The “office” for locally owned outfit Hydrofly is a two-story Tiki-hut-house-boat moored in the Ashley River—a good sign of the laidback experience to come. Although flying 20 feet in the air, propelled by a water-fueled rocket pack strapped to your feet, is hardly “chill.” It’s a surreal, badass experience, akin to skydiving in awesomeness. Hydrofly has packages designed for bachelor parties, including wakeboarding and tubing sessions. Wrap up the afternoon floating in the river and drinking beer around the Tiki raft.
5 p.m. Oysters at The Ordinary
In a city built on seafood, the new standard bearer, The Ordinary, is right outside your hotel. Chef Mike Lata’s seafood hall is the time to go big, and that means ordering at least one of the $125 triple-decker seafood towers, a shining palace of flounder crudo, smoked oysters, local littleneck clams, raw snapper, and whatever else is just off the boat.
7 p.m. Second Dinner (and Mezcal) at Minero
You didn’t choose Charleston so you could go hungry. Sean Brock is the current king of Charleston chefs, and his ode to Mexican food, Minero, is a cantata of beauty. Order one of everything from the appetizer menu, including the chicken wings (doused with Valentina hot sauce in a paper bag) and the chilaquiles, a melted pan of chips, beans, queso, and avocado. If a seafood-averse buddy went hungry at the Ordinary, order them the burrito, a beast of legend that’s fortified with Hoppin’ John. Wash it all down with their unrivaled selection of single village and wild agave mezcals.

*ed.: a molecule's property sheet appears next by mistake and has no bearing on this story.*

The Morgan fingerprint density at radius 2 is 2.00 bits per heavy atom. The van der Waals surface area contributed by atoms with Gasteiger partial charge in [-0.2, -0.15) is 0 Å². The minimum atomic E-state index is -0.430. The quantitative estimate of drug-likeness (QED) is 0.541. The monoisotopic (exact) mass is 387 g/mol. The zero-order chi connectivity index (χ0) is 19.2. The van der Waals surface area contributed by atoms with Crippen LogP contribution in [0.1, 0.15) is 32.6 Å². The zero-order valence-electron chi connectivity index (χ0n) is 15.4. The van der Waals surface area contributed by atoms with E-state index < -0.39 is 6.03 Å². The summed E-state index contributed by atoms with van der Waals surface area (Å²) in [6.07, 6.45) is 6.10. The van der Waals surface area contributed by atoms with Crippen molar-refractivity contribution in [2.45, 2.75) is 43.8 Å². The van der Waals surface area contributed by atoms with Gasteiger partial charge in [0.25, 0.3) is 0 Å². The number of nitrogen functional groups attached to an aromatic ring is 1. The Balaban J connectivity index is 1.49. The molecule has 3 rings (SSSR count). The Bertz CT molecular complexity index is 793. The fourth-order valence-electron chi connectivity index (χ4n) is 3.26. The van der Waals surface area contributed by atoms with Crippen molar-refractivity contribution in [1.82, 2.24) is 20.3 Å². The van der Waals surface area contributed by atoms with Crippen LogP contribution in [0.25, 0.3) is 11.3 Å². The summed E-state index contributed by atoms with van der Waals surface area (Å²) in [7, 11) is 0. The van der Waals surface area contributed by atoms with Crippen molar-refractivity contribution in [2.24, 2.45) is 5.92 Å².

9 p.m. Get Wild on the Market
Fortified with fermented agave juice, set out into the city. At Minero, you’re in the French Quarter—one of the oldest neighborhoods in Charleston, where some cobblestone streets still exist. On Friday and Saturday nights from April to December, Market Street hosts the Night Market until 10:30 pm, so any betrothed or married buddies should sneak away from dinner to pick up their obligatory handmade local jewelry or a box of pralines to take home to their sweetie. Then join back up to party at these stalwart Charleston hangouts: